Money Makes the World Go Round

I have a sudden and terrible thought! My world has no currency.

Surely this is a vital part of creating a fantasy world – it needs funding. Perhaps it slipped my mind because of my own lack of funding…

Either way, I now need to decide on a currency. Do I stick with gold-silver-bronze? So we have coins, and a certain number of coins add up to the next value of coins… or is that too simple? Do my coins need names, or can they simply be “gold”, “silver”, and “bronze”? Would my world have enough gold, silver and bronze to create coins? Do my countries have different currencies?

Oh, the decisions! I’ve just opened a vortex of confusion and bewilderment.

Have there been any books that you particularly noticed the currency in? Did it make sense and does it work, and why?

Or should my world simply stick to good old barter?


First Rider’s Call by Kristen Britain

Now, I first picked up a Kristen Britain because I was browsing the sci-fi/fantasy aisles in Waterstones for lack of something to read and a vague idea to get back into fantasy. I picked up the first in the series – Green Rider – purely because it was listed as a New York Times bestselling series. Shallow? Yes. Fortunate? Definitely. Now, admit it to yourself, we all like a bit of trash. You can fill yourself up on the classics and post-moderns and controversial, but nothing beats a good trashy book to sink into. They’re the ones you read on holiday – not because you’re “resting your brain” but because you’re too ashamed to admit you’re reading it to people you know. They’re the ones by the bed with a cup of hot chocolate and fluffy slippers. They’re the ones you read because you can.

So consider Kristen Britain the trash of fantasy. And my word, it’s good. It’s not literary genius, but it’s not on moronic levels of Twilight (sorry Twi-hards but you do actually know they’re rubbish books, don’t you). It’s entertaining and easy to read, and, most importantly, addictive.

It tells the story of Karigan, a young girl thrust into a dangerous adventure after coming across a dying messenger whilst running away from school – a Green Rider. Cue evil people with suitably evil scars, heroes with suitably pithy lines, and magic. Lots of magic. I don’t even object to the shaky description of horses… it’s just a plain good read. And I do recommend it.

So… as with any series that grabs my attention, I get the next one… First Rider’s Call. We’re back with Karigan on another dangerous journey, this time with more fighting. It’s 710, and already she’s nearly died once and had ominous feelings (and a strange dream). If you’re going to cram it in, cram it in with style. I love Karigan because she’s a complete Mary-Sue and no one can object to that every now and then – especially if she’s threatened with swords often enough. Page 56 and on my 7th chapter and we have an evil… thing… and death and even a mysterious rock. Oh come on, you know you want to read it now!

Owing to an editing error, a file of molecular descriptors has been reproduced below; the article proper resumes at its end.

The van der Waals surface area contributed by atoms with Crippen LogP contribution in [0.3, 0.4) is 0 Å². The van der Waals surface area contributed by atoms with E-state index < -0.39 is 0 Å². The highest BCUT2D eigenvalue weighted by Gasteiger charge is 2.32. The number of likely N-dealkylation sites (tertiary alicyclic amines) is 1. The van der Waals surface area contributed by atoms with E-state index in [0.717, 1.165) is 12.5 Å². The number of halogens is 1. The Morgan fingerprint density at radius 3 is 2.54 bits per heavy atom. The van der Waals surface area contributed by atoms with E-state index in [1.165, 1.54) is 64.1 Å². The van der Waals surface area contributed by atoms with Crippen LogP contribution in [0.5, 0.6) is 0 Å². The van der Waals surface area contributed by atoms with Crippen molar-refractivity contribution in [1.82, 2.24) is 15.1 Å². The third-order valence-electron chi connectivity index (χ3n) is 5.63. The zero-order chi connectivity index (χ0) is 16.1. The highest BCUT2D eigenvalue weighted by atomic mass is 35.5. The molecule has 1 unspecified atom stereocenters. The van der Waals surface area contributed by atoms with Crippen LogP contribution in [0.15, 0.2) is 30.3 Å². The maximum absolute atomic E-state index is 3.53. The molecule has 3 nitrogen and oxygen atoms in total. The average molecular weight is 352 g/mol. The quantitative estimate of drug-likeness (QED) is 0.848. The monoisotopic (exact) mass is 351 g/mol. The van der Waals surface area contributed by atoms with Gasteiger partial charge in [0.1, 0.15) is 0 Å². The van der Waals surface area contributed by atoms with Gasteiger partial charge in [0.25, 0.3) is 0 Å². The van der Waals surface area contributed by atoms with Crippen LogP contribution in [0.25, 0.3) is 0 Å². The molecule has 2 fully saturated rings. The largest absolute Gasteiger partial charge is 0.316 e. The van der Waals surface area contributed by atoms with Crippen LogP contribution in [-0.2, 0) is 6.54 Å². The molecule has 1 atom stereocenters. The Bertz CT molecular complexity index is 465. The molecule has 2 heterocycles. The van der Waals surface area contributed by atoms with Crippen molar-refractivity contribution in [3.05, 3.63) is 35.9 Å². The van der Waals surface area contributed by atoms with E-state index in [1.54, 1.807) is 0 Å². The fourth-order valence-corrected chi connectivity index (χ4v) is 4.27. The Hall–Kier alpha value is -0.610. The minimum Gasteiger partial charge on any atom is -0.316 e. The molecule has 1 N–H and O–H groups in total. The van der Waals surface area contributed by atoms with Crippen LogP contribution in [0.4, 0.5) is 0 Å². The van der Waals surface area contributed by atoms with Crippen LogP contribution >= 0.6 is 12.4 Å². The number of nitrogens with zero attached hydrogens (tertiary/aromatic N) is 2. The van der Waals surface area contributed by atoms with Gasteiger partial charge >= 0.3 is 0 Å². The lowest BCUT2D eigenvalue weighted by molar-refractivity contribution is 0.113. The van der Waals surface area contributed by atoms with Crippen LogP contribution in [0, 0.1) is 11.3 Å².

The best part is, I’m not even being derisive of it. If I could write something as… well, rip-roaring… as this, I would be very proud. She’s made it onto the New York Bestselling list, and that’s not to be sniffed at in my opinion. So put down your Marian Keyes and Lee Child and DEFINITELY bin your Twilight… read a bit of Kristen Britain and see a trashy novel done with style.


1 Comment

Filed under Writing Curves

One response to “Money Makes the World Go Round

  1. Okay, I have a lot to say about the use of currency in books. Having, I feel, read a large number of sci-fi and even fantasy books, I know that it is something that makes the world feel real to me. All developed countries have a currency (wether this is beads, shells or coins). I have to say, that I hate the use of paper money in books that are set in the past (or in the case of fantasy – an appoximation of the past). I genuinely feel that paper money is just not practical in these situations, heck I tear my paper money all the time even now. Imagine how bashed up it would be if I were sword fighting and playing at being an archer all day.
    In the short term, your currency doesn’t need names, it would be more than effective to just have denominations of coins and call them by number, I’m sure that as you develop storylines and characters than the question of names will be answered along the way.
    Think of your world as a version of this one, different countries have different currency – even the Discworld of Pratchett is an example of this. That and the David Chandler books are a couple of series where I really noticed the impact that money can have.

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